The Knights of Idleness, who were all young, the eldest not more than
twenty-five years old, admired Maxence. Some among them, far from
sharing the prudery and strict notions of their families concerning
his conduct, envied his present position and thought him fortunate.
Under such a leader, the Order did great things. After the month of
May, 1817, never a week passed that the town was not thrown into an
uproar by some new piece of mischief. Max, as a matter of honor,
imposed certain conditions upon the Knights. Statutes were drawn up.
These young demons grew as vigilant as the pupils of Amoros,--bold as
hawks, agile at all exercises, clever and strong as criminals. They
trained themselves in climbing roofs, scaling houses, jumping and
walking noiselessly, mixing mortar, and walling up doors. They
collected an arsenal of ropes, ladders, tools, and disguises. After a
time the Knights of Idleness attained to the beau-ideal of malicious
mischief, not only as to the accomplishment but, still more, in the
invention of their pranks. They came at last to possess the genius for
evil that Panurge so much delighted in; which provokes laughter, and
covers its victims with such ridicule that they dare not complain.
Naturally, these sons of good families of Issoudun possessed and
obtained information in their households, which gave them the ways and
means for the perpetration of their outrages.
Sometimes the young devils incarnate lay in ambush along the Grand'rue
or the Basse rue, two streets which are, as it were, the arteries of
the town, into which many little side streets open. Crouching, with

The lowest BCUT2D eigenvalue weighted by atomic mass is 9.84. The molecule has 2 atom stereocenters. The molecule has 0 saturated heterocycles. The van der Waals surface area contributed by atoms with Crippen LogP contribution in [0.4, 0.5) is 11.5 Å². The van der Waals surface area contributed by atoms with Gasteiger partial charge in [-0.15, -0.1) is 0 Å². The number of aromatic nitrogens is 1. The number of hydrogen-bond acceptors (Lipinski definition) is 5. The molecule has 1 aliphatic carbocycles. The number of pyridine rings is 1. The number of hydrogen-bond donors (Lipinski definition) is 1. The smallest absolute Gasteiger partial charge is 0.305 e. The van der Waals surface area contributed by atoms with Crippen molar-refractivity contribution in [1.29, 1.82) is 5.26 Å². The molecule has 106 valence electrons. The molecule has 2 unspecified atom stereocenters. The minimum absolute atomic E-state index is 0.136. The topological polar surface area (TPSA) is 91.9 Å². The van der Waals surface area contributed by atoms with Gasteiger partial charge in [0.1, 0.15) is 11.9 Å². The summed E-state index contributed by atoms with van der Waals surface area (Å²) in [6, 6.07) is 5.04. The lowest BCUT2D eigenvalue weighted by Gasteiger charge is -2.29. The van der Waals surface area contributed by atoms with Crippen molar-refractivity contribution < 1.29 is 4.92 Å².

their heads to the wind, in the angles of the wall and at the corners
of the streets, at the hour when all the households were hushed in
their first sleep, they called to each other in tones of terror from
ambush to ambush along the whole length of the town: "What's the
matter?" "What is it?" till the repeated cries woke up the citizens,
who appeared in their shirts and cotton night-caps, with lights in
their hands, asking questions of one another, holding the strangest
colloquies, and exhibiting the queerest faces.
A certain poor bookbinder, who was very old, believed in hobgoblins.
Like most provincial artisans, he worked in a small basement shop. The
Knights, disguised as devils, invaded the place in the middle of the
night, put him into his own cutting-press, and left him shrieking to
himself like the souls in hell. The poor man roused the neighbors, to
whom he related the apparitions of Lucifer; and as they had no means
of undeceiving him, he was driven nearly insane.
In the middle of a severe winter, the Knights took down the chimney of
the collector of taxes, and built it up again in one night apparently
as it was before, without making the slightest noise, or leaving the
least trace of their work. But they so arranged the inside of the
chimney as to send all the smoke into the house. The collector